Opinion: Tall order for AHDB to meet all dairy sector needs

After weeks of build-up, the results of AHDB’s Shape the Future vote finally came in earlier this month.

For the first time since the Defra-mandated Request for Views in 2018, levy payers in the dairy, cereals and oilseeds, pork, beef and lamb sectors were given the chance to vote on the priorities they felt were most important for their businesses.

More than 10,000 levy payers registered to vote and 42% completed the survey and shared their thoughts.

That might sound like a low turnout, but consider that just 34% of voters took part in the recent local elections. (On the other hand, Dairy NZ received votes from 57% of eligible farmers in its 2020 levy vote, so there is room for improvement.)

See also: Meat and dairy reputation is AHDB levy payers’ top priority

About the author

Liz Haines
Farmers Weekly Opinion writer
Liz Haines and her husband, Nick, milk 320 spring-calving cows in a contract farming arrangement in north Shropshire. She is also an elected member of the AHDB dairy sector council.
Read more articles by Liz Haines

The results for the dairy sector were overwhelmingly positive, with all the priorities listed scoring at least 3.5 out of 5 on average.

Perhaps unsurprisingly, the most popular priorities were marketing focused, with “educating consumers of the future”, “protecting and enhancing the reputation of the dairy industry” and the “We eat balanced” campaign all scoring highly.

AHDB has had success in these areas in recent years, but levy payers shouldn’t underestimate the substantial investment required to make significant inroads.

Collaboration with other organisations and different parts of the dairy supply chain will be key to future success, and the existing marketing campaigns should hopefully provide a springboard for this going forward.

I was, however, surprised to see the topic “people working in agriculture and labour supply” receive one of the lowest scores, given that it seems to be one of the biggest challenges on farms today.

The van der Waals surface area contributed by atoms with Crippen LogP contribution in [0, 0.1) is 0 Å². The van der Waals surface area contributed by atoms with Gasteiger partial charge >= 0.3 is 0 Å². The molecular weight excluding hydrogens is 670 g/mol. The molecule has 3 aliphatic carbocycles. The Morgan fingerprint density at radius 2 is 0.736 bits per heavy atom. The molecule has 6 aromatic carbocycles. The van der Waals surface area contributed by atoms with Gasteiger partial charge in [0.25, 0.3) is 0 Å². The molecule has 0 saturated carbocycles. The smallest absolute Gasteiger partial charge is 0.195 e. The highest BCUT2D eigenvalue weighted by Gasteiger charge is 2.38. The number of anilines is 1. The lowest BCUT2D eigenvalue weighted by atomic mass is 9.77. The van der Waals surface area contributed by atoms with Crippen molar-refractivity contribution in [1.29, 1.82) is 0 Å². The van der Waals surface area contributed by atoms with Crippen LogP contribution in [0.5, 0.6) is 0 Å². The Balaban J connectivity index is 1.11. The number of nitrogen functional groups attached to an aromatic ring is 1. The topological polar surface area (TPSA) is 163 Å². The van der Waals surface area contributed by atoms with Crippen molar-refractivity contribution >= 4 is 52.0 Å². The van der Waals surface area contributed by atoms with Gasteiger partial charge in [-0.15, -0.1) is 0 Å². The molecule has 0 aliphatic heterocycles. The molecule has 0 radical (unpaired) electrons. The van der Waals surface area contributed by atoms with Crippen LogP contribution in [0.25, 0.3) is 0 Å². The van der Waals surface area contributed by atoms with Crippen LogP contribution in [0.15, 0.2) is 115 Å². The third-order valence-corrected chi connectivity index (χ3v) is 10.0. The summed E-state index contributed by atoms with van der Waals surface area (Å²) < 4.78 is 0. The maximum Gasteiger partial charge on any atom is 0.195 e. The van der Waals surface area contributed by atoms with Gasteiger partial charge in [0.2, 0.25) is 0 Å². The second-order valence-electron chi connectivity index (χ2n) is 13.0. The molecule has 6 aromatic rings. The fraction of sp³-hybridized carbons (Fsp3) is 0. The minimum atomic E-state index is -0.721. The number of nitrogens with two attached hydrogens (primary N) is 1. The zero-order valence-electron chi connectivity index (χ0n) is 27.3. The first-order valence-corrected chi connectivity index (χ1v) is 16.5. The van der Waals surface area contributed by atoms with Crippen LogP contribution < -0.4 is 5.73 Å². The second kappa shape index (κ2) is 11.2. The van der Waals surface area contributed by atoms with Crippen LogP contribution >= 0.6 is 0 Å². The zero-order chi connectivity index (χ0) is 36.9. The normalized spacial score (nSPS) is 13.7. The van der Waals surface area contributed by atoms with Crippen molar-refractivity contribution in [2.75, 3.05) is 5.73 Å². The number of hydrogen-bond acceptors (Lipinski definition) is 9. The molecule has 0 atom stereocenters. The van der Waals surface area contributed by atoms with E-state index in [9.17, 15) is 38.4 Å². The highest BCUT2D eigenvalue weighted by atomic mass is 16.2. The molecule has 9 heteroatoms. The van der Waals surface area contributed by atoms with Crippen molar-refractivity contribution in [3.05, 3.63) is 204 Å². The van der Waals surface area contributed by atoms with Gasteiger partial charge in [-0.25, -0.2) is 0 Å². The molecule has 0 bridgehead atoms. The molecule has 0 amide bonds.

Does this reflect the fact that farmers aren’t prioritising workforce development highly enough, or do they feel this issue is better addressed elsewhere?

“Improving animal health and welfare” was also on the low side. Perhaps this is a symptom of farmers feeling fed up with being bombarded with external demands to improve their performance when many already feel like they are doing a good job.

But nonetheless, the more technical areas, be it genetics, health and welfare, or sustainability, will be key to the industry’s success in future, and it is vital that our levy board is at the cutting edge.

This is where there is a possible tension – between providing levy payers with what they want today, but ensuring the industry has the tools it needs for tomorrow.

In some ways, the positive response to the survey presents a challenge – it’s like asking someone whether they would like chocolate cake, trifle or crumble for pudding and they just say “yes”.

All of the priorities outlined are important, but it will be vital to maintain a laser-sharp focus on the areas where AHDB can make the greatest difference, while acknowledging that another party may be better placed to pick up the baton in a particular area.

The most important thing to remember is that the Shape the Future vote was the start of a journey rather than a destination.

Everyone at AHDB is determined to use the results to create a strategy that best meets the needs of levy payers.

I hope the Shape the Future vote will be the first of many, and that it will be the start of an even closer relationship between AHDB and the farmers it serves.

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